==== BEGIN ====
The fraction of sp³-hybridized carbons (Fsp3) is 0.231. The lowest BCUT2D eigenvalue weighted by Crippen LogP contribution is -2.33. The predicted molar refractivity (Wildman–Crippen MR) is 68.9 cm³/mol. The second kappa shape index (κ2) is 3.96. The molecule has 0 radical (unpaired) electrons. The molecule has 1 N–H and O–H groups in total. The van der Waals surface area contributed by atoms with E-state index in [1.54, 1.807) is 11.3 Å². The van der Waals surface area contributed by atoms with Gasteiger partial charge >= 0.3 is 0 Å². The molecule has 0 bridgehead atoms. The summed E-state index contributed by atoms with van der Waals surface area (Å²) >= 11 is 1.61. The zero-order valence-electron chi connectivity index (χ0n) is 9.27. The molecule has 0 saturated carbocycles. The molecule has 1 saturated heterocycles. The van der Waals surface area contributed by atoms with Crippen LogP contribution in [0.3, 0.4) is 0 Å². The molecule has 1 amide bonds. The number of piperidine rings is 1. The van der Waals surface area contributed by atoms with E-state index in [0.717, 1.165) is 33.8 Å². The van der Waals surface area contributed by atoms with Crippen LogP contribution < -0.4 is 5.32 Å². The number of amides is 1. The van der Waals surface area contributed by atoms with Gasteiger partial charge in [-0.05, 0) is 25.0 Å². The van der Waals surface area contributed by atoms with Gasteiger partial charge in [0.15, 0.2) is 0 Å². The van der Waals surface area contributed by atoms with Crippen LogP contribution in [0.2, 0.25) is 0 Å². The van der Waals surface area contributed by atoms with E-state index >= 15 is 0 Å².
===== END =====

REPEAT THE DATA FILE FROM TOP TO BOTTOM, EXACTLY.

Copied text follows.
The fraction of sp³-hybridized carbons (Fsp3) is 0.231. The lowest BCUT2D eigenvalue weighted by Crippen LogP contribution is -2.33. The predicted molar refractivity (Wildman–Crippen MR) is 68.9 cm³/mol. The second kappa shape index (κ2) is 3.96. The molecule has 0 radical (unpaired) electrons. The molecule has 1 N–H and O–H groups in total. The van der Waals surface area contributed by atoms with E-state index in [1.54, 1.807) is 11.3 Å². The van der Waals surface area contributed by atoms with Gasteiger partial charge >= 0.3 is 0 Å². The molecule has 0 bridgehead atoms. The summed E-state index contributed by atoms with van der Waals surface area (Å²) >= 11 is 1.61. The zero-order valence-electron chi connectivity index (χ0n) is 9.27. The molecule has 0 saturated carbocycles. The molecule has 1 saturated heterocycles. The van der Waals surface area contributed by atoms with Crippen LogP contribution in [0.3, 0.4) is 0 Å². The molecule has 1 amide bonds. The number of piperidine rings is 1. The van der Waals surface area contributed by atoms with E-state index in [0.717, 1.165) is 33.8 Å². The van der Waals surface area contributed by atoms with Crippen LogP contribution < -0.4 is 5.32 Å². The number of amides is 1. The van der Waals surface area contributed by atoms with Gasteiger partial charge in [-0.05, 0) is 25.0 Å². The van der Waals surface area contributed by atoms with Gasteiger partial charge in [0.15, 0.2) is 0 Å². The van der Waals surface area contributed by atoms with Crippen LogP contribution in [0.2, 0.25) is 0 Å². The van der Waals surface area contributed by atoms with E-state index >= 15 is 0 Å².